Antebellum style meets seaside sensibility at San Leon home
Gary and Nina Jones’ 1.5 acres of waterfront property in San Leon was a blank slate just waiting for its dream home.
When the time came for the couple to get serious about building, they began brainstorming.
“We had taken a road trip to the Carolinas several years ago and made note of the things we liked about the Southern architectural design of the houses,” Nina Jones said.
Because Gary and Nina agree on architectural style and because her favorite movie is “Gone With the Wind,” they decided to build their version of Tara — the plantation used as the setting in the novel and film — but with a coastal vibe.
They worked with Clear Lake-area architect Robert Bryan and Bacliff builder Chuck Jardina. The process took about three years and was completed in 2008.
They had a three-car garage apartment built first so they could live on the property to oversee construction. After the main house was finished, crews built two other structures — a combination workshop/sewing room and a small mini-plantation for Eva Jo, the family’s yellow Labrador retriever.
The impressive two-story main house, with sweeping front steps, wraparound porch, antebellum columns and barrel roof balcony is hidden behind a long, curved driveway and gated entrance. The back of the house mirrors the front in architectural design.
The open-concept interior with cherry hardwood flooring, arched openings and columns galore pay homage to the Southern plantation design, while accents of seashells, driftwood, model sailboat replicas and paintings of rowboats set the coastal tone.
Transom windows, in every room of the house to allow for gentler breezes, were a must.
So was custom-built cabinetry.
“I wanted all the built-ins to look like grand pieces of furniture,” she said.
After showing a photo to her carpenter, he complied, building all structures out of cherry hardwood, finished with a cherry stain. The only exceptions are the Shaker-style kitchen cabinets painted white with glaze overlay.
The roomy kitchen with a picture window and 11-foot-long island provide a pleasant spot to sit and enjoy the morning sun while drinking coffee. The island’s countertop is the same cherry hardwood as the flooring. Nina Jones’ very first Betty Crocker cookbook is within easy reach — she still uses it — and treasured place settings of china and crystal, from both sets of grandmothers and in-laws, are brought out for special occasions.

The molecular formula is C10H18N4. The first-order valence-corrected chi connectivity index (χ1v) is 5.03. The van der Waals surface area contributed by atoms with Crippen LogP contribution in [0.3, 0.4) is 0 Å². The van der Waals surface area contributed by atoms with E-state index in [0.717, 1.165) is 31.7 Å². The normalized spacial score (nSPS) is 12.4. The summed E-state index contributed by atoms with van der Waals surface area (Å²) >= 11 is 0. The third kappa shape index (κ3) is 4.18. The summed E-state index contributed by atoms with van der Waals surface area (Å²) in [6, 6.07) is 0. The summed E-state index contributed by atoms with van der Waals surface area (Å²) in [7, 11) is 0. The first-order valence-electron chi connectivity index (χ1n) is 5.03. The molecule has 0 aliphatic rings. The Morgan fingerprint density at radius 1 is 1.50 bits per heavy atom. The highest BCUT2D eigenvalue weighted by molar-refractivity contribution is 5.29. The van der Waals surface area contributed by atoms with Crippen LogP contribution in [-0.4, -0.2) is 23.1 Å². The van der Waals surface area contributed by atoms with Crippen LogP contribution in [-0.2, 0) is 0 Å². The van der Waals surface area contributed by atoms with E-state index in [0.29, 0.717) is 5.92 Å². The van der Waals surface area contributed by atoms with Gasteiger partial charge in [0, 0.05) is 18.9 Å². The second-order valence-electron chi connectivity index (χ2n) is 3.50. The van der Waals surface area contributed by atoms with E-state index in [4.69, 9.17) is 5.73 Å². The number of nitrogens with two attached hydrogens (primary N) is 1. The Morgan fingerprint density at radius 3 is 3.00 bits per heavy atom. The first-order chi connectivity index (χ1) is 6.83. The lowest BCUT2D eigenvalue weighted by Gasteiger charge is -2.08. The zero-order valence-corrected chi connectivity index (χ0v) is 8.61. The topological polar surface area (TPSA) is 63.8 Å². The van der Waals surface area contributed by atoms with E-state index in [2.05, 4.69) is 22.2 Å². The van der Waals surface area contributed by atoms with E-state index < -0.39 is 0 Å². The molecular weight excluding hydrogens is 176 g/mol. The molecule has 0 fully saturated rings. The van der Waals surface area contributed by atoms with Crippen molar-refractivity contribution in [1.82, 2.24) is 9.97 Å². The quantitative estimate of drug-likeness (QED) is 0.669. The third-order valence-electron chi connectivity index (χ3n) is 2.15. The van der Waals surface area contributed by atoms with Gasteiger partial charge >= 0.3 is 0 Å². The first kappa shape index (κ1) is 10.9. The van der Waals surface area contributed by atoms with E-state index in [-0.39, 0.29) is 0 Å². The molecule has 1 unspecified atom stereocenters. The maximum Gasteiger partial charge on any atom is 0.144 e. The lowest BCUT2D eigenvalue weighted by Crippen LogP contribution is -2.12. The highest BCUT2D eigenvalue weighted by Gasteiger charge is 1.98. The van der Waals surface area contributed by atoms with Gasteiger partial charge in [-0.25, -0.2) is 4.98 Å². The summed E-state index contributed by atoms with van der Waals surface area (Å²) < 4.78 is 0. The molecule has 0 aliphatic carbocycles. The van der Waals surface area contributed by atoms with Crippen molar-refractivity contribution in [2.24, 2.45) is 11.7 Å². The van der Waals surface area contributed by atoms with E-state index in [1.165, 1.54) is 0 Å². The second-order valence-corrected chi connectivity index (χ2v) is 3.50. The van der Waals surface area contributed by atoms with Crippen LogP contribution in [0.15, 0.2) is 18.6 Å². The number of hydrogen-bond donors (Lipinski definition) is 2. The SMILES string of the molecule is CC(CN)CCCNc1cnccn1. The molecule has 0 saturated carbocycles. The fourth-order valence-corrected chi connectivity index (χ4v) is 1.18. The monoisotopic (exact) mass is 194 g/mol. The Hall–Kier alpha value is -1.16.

The walls of the downstairs guest bedroom are covered with signal flags and photos of the couple’s three sons. The photos are framed and hanging on ropes from an old wooden oar. The tiny first swimsuits worn by the couple’s two grandchildren are displayed in the adjoining guest bathroom.
Opposite the guest room is Gary Jones’ office, where he keeps several mementos and photos of military ancestors as well as a curio cabinet holding reminders of his own U.S. Navy career. A photo of Gary’s grandfather, Anthony Russo, one of the original founders of the Houston Symphony, sits on a shelf.
A wall full of family wedding photos leads to the master bedroom and bath where blue-green colors of the sea and a mermaid lamp blend right in with two antique “Mr. and Mrs.” cane chairs that belonged to Gary’s grandparents. A canopy of mosquito netting drapes over an enamel cast iron, claw-foot soaking tub, adding a romantic touch to the master bath.
A massive hand-painted, floor-to-ceiling mural surrounds the walls enveloping the curvy stairway leading to the second floor. Local artist Gary Holman painted the nautical scene depicting the palm trees growing in the backyard.
Family photos reveal Nina Jones’ proud Italian heritage and her “Gone With the Wind” memorabilia that includes character dolls of film stars Clark Gable and Vivien Leigh, the movie poster and a framed black and white photo of Nina’s mother standing outside the theater where she saw the film’s premiere.
The many family gatherings at the house usually revolve around water activities. Rowboats, sailboats, a kayak, fishing poles and life jackets of all sizes are easily accessible and stored under the house’s pier and beam foundation.
The family also acts as host to the Knights of Columbus yearly picnic gathering; a commercial kitchen beneath the garage apartment makes it possible to feed as many as 150 people.
The building housing the workshop/sewing room provides plenty of space for the couple’s hobbies.
“Gary likes to build and repair things, and I like to sew,” said Jones, who has a collection of old dress patterns on display as well as her wedding gown and gold lamé 11th grade prom dress.
Although there are so many things the Joneses love about their house, the wraparound porch is among their favorites.
“It’s nice to sit out here when it’s raining,” Nina Jones said. “We love our view, plus with the covered porch going all the way around the house, we don’t get wet.”